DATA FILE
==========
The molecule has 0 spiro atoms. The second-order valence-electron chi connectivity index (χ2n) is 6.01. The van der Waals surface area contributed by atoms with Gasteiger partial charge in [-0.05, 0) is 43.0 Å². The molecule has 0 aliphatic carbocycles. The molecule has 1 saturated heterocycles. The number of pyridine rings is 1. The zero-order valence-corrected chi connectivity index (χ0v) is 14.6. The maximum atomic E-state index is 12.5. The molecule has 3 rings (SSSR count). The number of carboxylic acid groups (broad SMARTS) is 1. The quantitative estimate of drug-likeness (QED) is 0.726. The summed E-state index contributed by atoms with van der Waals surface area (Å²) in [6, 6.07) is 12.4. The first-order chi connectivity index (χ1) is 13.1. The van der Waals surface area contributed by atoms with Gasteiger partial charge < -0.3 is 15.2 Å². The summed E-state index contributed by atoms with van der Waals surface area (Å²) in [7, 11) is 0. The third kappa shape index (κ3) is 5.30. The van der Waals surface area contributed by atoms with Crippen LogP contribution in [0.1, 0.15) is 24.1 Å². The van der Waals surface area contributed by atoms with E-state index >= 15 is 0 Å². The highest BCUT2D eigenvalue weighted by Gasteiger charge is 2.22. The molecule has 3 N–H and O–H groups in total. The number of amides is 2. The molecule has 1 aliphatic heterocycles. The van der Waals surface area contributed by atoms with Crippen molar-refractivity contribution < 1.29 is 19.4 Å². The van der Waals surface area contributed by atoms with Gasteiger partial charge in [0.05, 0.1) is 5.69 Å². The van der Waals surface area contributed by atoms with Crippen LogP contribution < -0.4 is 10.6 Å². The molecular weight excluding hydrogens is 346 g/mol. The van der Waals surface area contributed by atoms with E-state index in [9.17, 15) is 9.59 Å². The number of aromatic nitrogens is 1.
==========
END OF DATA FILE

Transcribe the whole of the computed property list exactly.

The molecule has 0 spiro atoms. The second-order valence-electron chi connectivity index (χ2n) is 6.01. The van der Waals surface area contributed by atoms with Gasteiger partial charge in [-0.05, 0) is 43.0 Å². The molecule has 0 aliphatic carbocycles. The molecule has 1 saturated heterocycles. The number of pyridine rings is 1. The zero-order valence-corrected chi connectivity index (χ0v) is 14.6. The maximum atomic E-state index is 12.5. The molecule has 3 rings (SSSR count). The number of carboxylic acid groups (broad SMARTS) is 1. The quantitative estimate of drug-likeness (QED) is 0.726. The summed E-state index contributed by atoms with van der Waals surface area (Å²) in [6, 6.07) is 12.4. The first-order chi connectivity index (χ1) is 13.1. The van der Waals surface area contributed by atoms with Gasteiger partial charge < -0.3 is 15.2 Å². The summed E-state index contributed by atoms with van der Waals surface area (Å²) in [7, 11) is 0. The third kappa shape index (κ3) is 5.30. The van der Waals surface area contributed by atoms with Crippen LogP contribution in [0.1, 0.15) is 24.1 Å². The van der Waals surface area contributed by atoms with E-state index >= 15 is 0 Å². The highest BCUT2D eigenvalue weighted by Gasteiger charge is 2.22. The molecule has 3 N–H and O–H groups in total. The number of amides is 2. The molecule has 1 aliphatic heterocycles. The van der Waals surface area contributed by atoms with Crippen molar-refractivity contribution < 1.29 is 19.4 Å². The van der Waals surface area contributed by atoms with Gasteiger partial charge in [0.05, 0.1) is 5.69 Å². The van der Waals surface area contributed by atoms with Crippen LogP contribution < -0.4 is 10.6 Å². The molecular weight excluding hydrogens is 346 g/mol. The van der Waals surface area contributed by atoms with E-state index in [9.17, 15) is 9.59 Å². The number of aromatic nitrogens is 1.